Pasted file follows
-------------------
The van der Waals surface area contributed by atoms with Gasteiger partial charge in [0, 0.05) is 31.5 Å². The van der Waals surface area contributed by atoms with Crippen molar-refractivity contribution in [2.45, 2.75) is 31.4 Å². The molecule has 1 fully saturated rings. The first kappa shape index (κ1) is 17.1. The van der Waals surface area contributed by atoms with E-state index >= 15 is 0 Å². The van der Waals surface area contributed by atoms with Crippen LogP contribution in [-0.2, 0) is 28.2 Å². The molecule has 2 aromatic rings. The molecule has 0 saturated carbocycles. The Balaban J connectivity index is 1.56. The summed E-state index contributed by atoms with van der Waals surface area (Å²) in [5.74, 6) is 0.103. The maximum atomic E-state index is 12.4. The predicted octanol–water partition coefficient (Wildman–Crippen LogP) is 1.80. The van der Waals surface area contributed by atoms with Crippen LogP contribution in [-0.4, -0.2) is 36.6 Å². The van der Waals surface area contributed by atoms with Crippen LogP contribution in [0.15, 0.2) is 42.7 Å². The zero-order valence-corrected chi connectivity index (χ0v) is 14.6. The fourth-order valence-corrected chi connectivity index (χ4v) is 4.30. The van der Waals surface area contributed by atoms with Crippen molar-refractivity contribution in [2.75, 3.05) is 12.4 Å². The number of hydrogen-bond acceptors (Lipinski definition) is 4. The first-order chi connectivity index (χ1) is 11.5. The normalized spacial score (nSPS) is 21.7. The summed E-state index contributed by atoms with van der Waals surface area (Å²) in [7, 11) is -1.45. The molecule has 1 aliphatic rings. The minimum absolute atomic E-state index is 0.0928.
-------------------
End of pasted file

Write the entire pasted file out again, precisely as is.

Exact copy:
The van der Waals surface area contributed by atoms with Gasteiger partial charge in [0, 0.05) is 31.5 Å². The van der Waals surface area contributed by atoms with Crippen molar-refractivity contribution in [2.45, 2.75) is 31.4 Å². The molecule has 1 fully saturated rings. The first kappa shape index (κ1) is 17.1. The van der Waals surface area contributed by atoms with E-state index >= 15 is 0 Å². The van der Waals surface area contributed by atoms with Crippen LogP contribution in [-0.2, 0) is 28.2 Å². The molecule has 2 aromatic rings. The molecule has 0 saturated carbocycles. The Balaban J connectivity index is 1.56. The summed E-state index contributed by atoms with van der Waals surface area (Å²) in [5.74, 6) is 0.103. The maximum atomic E-state index is 12.4. The predicted octanol–water partition coefficient (Wildman–Crippen LogP) is 1.80. The van der Waals surface area contributed by atoms with Crippen LogP contribution in [-0.4, -0.2) is 36.6 Å². The van der Waals surface area contributed by atoms with Crippen LogP contribution in [0.15, 0.2) is 42.7 Å². The zero-order valence-corrected chi connectivity index (χ0v) is 14.6. The fourth-order valence-corrected chi connectivity index (χ4v) is 4.30. The van der Waals surface area contributed by atoms with Crippen molar-refractivity contribution in [2.75, 3.05) is 12.4 Å². The number of hydrogen-bond acceptors (Lipinski definition) is 4. The first-order chi connectivity index (χ1) is 11.5. The normalized spacial score (nSPS) is 21.7. The summed E-state index contributed by atoms with van der Waals surface area (Å²) in [7, 11) is -1.45. The molecule has 1 aliphatic rings. The minimum absolute atomic E-state index is 0.0928.